Officials with Army Emergency Relief are hoping a new partnership with the Army and Air Force Exchange Service (AAFES) and the Air Force Assistance Funds (AFAF) will give a boost to declining donations while also letting potential users know the relief services are available.
The promotion, which runs through June 18 and again from September 14 to 18 over the Air Force's birthday, allows shoppers to donate at the register to either AER or AFAF. For every $5 donated, shoppers will receive a coupon for $5 off a $25 purchase that can be redeemed online or in the store between June 19 to 25. The September coupons are good from September 19 to 25.
There is no limit to how many coupons a shopper may receive, and the coupons can be combined, officials said. The coupons exclude restaurants and services, tobacco, fuel, military uniforms and military footwear, all gift cards, including pre-paid cards, Exchange Mobile Center and mall concessionaires, officials said.
AER is the primary relief society used by soldiers and their families during financial emergencies. Unit officials can refer a soldier for help, or they can self-refer. AER can provide loans or grants to those in need. They also have a scholarship program for Army family members.
But donations have fallen over the last few years, even as the service has expanded the ways soldiers can access help. In 2013 donations exceeded $12 million. Last year they were down to $9.4 million. AER officials hope that the AAFES promotion, the first of its kind, will help boost that income.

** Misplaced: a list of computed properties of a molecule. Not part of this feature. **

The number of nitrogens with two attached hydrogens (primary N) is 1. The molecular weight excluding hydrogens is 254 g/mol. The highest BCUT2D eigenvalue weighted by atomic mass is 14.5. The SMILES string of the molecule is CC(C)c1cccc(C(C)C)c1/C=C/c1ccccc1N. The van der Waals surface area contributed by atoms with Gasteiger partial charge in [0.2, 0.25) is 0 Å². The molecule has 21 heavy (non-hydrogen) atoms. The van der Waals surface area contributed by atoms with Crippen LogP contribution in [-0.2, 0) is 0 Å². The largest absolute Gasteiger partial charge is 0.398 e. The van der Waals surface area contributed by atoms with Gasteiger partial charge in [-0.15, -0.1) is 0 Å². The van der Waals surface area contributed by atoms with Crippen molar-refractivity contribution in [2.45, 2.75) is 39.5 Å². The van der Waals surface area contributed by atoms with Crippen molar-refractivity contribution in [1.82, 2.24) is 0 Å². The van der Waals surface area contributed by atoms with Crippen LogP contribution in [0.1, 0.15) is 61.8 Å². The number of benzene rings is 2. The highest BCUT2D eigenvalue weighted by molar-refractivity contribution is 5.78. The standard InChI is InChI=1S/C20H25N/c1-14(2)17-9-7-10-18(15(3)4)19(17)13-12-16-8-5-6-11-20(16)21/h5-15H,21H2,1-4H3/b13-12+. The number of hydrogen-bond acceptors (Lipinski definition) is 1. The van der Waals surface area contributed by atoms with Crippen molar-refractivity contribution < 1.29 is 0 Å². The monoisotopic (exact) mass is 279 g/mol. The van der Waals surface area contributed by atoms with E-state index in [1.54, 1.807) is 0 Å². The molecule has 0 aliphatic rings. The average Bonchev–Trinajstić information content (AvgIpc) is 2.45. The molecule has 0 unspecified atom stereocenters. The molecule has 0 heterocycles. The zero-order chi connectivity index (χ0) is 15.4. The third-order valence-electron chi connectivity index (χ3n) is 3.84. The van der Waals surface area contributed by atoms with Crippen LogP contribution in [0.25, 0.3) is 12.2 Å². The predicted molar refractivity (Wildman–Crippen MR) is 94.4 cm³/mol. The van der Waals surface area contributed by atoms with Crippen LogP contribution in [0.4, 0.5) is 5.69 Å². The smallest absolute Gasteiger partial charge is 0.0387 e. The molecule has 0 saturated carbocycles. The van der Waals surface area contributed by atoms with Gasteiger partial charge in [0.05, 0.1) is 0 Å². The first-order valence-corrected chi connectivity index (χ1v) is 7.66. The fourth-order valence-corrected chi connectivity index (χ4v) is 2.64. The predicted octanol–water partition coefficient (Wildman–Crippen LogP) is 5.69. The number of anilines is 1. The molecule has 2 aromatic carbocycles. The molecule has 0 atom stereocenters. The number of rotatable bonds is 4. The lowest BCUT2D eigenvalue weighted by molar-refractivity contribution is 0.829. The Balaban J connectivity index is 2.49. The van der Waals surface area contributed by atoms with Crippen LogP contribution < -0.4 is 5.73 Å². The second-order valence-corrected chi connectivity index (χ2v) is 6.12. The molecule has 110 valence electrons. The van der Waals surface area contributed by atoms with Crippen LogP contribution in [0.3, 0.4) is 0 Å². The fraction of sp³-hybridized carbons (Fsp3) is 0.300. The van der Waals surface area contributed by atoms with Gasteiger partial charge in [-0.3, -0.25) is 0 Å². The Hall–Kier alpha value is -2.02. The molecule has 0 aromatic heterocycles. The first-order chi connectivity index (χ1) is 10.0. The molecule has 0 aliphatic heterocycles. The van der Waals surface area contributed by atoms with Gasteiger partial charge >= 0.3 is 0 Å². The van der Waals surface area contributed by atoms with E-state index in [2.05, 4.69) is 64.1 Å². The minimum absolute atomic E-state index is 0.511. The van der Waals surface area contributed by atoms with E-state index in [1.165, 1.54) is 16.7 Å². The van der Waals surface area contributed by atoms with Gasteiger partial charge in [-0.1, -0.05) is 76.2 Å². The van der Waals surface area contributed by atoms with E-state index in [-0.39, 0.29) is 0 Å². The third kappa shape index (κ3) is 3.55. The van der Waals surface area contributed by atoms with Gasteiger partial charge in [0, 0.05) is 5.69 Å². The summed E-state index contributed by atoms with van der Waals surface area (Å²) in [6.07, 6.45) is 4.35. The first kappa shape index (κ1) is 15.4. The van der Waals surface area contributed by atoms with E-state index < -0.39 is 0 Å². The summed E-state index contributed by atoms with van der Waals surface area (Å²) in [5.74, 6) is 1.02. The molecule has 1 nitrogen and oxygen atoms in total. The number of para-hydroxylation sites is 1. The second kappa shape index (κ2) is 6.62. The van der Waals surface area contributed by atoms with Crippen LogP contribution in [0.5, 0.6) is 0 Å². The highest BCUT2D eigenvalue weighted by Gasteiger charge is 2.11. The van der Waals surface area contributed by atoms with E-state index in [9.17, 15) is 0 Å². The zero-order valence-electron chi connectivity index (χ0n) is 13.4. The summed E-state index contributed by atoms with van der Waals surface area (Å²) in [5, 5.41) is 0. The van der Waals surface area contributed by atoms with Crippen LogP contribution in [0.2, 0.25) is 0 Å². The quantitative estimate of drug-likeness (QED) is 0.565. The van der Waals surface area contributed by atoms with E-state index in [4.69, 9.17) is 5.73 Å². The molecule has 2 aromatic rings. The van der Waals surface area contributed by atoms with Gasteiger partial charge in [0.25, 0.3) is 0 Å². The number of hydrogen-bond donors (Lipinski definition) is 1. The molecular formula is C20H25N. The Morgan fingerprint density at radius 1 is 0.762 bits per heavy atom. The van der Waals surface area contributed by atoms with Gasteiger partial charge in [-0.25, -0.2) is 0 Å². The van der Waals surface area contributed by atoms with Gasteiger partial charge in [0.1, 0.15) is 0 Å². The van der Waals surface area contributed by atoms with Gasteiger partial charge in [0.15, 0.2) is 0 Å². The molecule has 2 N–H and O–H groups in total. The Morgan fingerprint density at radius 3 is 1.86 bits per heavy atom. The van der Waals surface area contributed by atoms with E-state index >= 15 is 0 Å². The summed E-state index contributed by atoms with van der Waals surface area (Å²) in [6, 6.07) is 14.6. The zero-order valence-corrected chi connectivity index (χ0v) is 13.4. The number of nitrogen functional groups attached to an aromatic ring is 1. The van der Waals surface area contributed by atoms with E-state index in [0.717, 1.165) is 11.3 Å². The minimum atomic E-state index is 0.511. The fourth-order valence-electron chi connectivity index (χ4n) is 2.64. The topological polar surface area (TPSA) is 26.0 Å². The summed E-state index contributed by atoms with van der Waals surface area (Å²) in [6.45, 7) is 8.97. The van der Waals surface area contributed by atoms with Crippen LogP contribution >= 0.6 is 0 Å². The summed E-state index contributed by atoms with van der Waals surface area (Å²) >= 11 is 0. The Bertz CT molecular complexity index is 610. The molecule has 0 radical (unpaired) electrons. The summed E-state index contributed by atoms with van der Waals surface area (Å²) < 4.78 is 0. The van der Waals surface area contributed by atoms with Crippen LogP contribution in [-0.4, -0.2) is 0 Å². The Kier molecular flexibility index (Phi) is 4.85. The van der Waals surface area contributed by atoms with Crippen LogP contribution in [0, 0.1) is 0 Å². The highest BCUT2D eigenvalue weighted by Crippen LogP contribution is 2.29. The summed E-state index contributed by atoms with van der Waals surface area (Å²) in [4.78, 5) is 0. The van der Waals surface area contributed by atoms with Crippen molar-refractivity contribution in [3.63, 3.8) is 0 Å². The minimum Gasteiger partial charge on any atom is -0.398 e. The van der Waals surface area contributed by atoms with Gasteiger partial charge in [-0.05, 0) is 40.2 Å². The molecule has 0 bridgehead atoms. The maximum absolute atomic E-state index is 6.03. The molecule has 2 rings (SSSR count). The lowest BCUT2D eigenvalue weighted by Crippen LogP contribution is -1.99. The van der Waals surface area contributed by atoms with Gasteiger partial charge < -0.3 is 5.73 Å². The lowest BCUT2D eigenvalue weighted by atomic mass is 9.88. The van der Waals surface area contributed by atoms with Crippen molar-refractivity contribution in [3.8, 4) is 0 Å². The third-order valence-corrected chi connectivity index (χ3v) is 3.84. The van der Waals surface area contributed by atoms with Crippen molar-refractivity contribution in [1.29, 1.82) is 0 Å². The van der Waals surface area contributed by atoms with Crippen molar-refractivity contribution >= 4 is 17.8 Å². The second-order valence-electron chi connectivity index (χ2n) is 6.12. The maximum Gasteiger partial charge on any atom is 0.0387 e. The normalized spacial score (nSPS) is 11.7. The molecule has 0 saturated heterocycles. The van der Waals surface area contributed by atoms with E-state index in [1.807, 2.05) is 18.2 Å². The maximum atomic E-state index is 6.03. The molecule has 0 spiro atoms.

"This is just one good idea -- and hopefully the first of a few good ideas or many good ideas" for increasing donations, said Joel Leveque, AER's chief financial officer. "We have solid partnerships with the other aid societies, it'd be nice to have a partnership with AAFES."
The partnership was born when AER's new director, retired Lt. Gen. Raymond Mason, joined the organization early this year. Mason had previously served as the chairman of the board of directors for AAFES. The relationship seemed like a natural fit.
But the partnership isn't just about donations, Leveque emphasized. AER is only successful if soldiers and their families actually know it's an option when they are in need.
"We want to let soldiers know we're here. We get the information to the soldiers, but it doesn't get down to family members," he said.